Foreign currencies are rarely top of mind for the average investor. This is not entirely surprising given some of the complexities involved. In all candor, currency conversions still kind of make my head spin at times.
Still, it is interesting to note that while the stock market trades roughly $200 billion dollars per day, the FOREX market trades roughly $5 trillion dollars per day (data source: dailyfx.com). So, there must be something going on there.
In any event, this article is not intended to get you excited or interested in FOREX trading. We are going to go much narrower in our focus.
The Euro End-Of-Year Seasonal Tendency
Figure 1 displays the annual seasonal trend for the euro according to sentimentrader.com. Figure 1 – Euro Annual Seasonal Trend (Courtesy Sentimentrader.com)It is critical to understand that this is the “average” for what has happened in the past and should in no way be viewed as a “roadmap”. Still, the point is pretty clear – if history proves and accurate guide this time around then the Euro may perform well between now and the end of the year.Figure 2 displays the ETF ticker Guggenheim CurrencyShares Euro (NYSE:FXE) (which tracks the euro) with a completed 5 waves down Elliott Wave count (and a potential price target generated using the Range Projection tool from ProfitSource.com)
Figure 2 – FXE with Elliott Wave and Price Projection Tool (Courtesy ProfitSource by HUBB)
Finally, Figure 3 tells us that options on ticker FXE are presently dirt cheap – i.e., implied option volatility (the black line in Figure 3) is extremely low. This tells us that little option premium is built into the prices of FXE options.
Figure 3 – FXE with implied volatility (Courtesy OptionsAnalysis.com)
Figures 4 and 5 display the particulars for one possible speculative play designed to make money IF FXE does in fact move higher by December 31.
Figure 4 – FXE Jan calls (Courtesy OptionsAnalysis.com)
Guggenheim CurrencyShares Euro
FXE Jan. Calls
FXE Jan. Call Risk Curves
One word of caution: Options on FXE are presently very thinly traded. Note that the bid/ask spreads are fairly wide and that a trader may wish to use a limit order and try to split the difference. For purposes of this illustration we will assume that we simply “buy at the ask” price.A few things to note:*The risk curves are drawn through December 31 since that is when the “seasonally favorable” period ends (and we will not likely want to hold the position beyond that time)*The cost to enter the trade – and the maximum risk is $102 per contract*If FXE does in fact rally this trade can make money above the approximate Dec. 31 breakeven price of $105.85 for FXE shares (current price = $105.08).*If FXE remains unchanged or declines this trade will absolutely lose moneyA pretty straightforward “speculative bet” – be right, make money, be wrong, lose money.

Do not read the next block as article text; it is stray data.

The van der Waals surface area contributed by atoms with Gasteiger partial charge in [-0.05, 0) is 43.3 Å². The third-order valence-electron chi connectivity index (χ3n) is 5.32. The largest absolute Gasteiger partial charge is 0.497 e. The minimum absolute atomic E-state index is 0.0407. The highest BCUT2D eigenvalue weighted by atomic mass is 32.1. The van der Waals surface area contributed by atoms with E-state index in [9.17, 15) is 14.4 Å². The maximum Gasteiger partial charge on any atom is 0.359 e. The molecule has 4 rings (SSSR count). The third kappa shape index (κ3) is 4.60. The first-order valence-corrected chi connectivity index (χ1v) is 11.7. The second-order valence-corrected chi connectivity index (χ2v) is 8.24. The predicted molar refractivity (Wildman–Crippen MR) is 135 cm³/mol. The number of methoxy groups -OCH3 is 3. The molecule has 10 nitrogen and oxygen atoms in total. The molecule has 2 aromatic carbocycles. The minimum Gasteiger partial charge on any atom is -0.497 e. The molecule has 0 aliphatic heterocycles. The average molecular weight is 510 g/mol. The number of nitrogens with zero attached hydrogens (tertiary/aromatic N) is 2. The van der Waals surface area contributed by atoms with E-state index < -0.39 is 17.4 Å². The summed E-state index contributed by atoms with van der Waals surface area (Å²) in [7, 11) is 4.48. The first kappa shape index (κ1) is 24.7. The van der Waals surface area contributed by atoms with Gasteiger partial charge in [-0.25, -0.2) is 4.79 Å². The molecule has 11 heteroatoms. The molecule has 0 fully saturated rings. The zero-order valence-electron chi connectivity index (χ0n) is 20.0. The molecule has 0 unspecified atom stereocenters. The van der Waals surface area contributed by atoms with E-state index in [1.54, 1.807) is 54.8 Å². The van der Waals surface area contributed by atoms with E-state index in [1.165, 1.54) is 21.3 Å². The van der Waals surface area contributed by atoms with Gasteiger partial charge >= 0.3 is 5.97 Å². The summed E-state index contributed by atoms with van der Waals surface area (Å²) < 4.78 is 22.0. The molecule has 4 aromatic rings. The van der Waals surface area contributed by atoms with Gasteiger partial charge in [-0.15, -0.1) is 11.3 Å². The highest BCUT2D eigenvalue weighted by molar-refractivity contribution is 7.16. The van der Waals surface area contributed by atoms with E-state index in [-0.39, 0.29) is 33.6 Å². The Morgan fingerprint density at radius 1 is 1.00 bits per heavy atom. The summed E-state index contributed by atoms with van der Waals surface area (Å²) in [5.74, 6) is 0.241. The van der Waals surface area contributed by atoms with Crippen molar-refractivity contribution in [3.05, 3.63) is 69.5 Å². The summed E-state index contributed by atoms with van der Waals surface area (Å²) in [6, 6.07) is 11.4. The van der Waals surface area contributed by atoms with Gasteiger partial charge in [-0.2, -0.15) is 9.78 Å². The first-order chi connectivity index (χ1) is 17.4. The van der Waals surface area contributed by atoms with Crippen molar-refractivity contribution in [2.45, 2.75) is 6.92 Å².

As always, this example trade is not a “recommendation.” It is intended to serve simply as an example of an opportunity that tries to put as many factors in its favor as possible:
*Favorable seasonal trend
*Potentially bullish Elliott Wave count
*Potentially bullish price projection
*Opportunity to buy cheap options
*Low dollar risk
*Limited risk and unlimited profit potential
Will this trade work out favorably? It beats me. But that is the nature of speculation – which also highlights the importance of “position sizing”, i.e., what percentage of one’s capital will one risk on a given trade. In this example, maybe risking 1% to 5% of one’s trading capital might make sense. But “betting the ranch” – i.e., risking a high percentage of one’s capital on a random speculative bet – is an invitation to catastrophe.
So, let’s wrap up with:
Jay’s Trading Maxim #212: If a potential position equates to receiving an invitation to catastrophe, decline the invitation.